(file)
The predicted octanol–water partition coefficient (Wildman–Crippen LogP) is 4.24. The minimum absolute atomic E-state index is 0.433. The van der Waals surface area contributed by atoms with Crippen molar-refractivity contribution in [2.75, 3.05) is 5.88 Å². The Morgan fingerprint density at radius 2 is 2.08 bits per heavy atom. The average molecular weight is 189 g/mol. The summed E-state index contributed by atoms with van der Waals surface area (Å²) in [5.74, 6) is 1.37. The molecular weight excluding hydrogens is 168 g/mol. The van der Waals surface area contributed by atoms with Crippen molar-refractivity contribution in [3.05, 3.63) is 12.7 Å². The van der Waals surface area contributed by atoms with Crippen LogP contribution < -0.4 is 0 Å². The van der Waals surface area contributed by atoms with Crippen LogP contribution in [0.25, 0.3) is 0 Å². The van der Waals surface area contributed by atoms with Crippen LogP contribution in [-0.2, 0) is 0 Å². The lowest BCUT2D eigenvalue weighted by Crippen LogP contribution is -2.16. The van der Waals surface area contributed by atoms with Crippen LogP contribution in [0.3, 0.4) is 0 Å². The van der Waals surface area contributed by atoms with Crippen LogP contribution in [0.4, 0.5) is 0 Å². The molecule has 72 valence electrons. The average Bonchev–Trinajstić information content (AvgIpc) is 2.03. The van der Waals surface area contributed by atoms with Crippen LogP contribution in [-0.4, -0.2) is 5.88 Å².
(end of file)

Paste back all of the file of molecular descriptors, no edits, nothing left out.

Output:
The predicted octanol–water partition coefficient (Wildman–Crippen LogP) is 4.24. The minimum absolute atomic E-state index is 0.433. The van der Waals surface area contributed by atoms with Crippen molar-refractivity contribution in [2.75, 3.05) is 5.88 Å². The Morgan fingerprint density at radius 2 is 2.08 bits per heavy atom. The average molecular weight is 189 g/mol. The summed E-state index contributed by atoms with van der Waals surface area (Å²) in [5.74, 6) is 1.37. The molecular weight excluding hydrogens is 168 g/mol. The van der Waals surface area contributed by atoms with Crippen molar-refractivity contribution in [3.05, 3.63) is 12.7 Å². The van der Waals surface area contributed by atoms with Crippen LogP contribution < -0.4 is 0 Å². The van der Waals surface area contributed by atoms with Crippen LogP contribution in [0.25, 0.3) is 0 Å². The van der Waals surface area contributed by atoms with Crippen LogP contribution in [-0.2, 0) is 0 Å². The lowest BCUT2D eigenvalue weighted by Crippen LogP contribution is -2.16. The van der Waals surface area contributed by atoms with Crippen LogP contribution in [0.3, 0.4) is 0 Å². The van der Waals surface area contributed by atoms with Crippen LogP contribution in [0.4, 0.5) is 0 Å². The molecule has 72 valence electrons. The average Bonchev–Trinajstić information content (AvgIpc) is 2.03. The van der Waals surface area contributed by atoms with Crippen LogP contribution in [-0.4, -0.2) is 5.88 Å².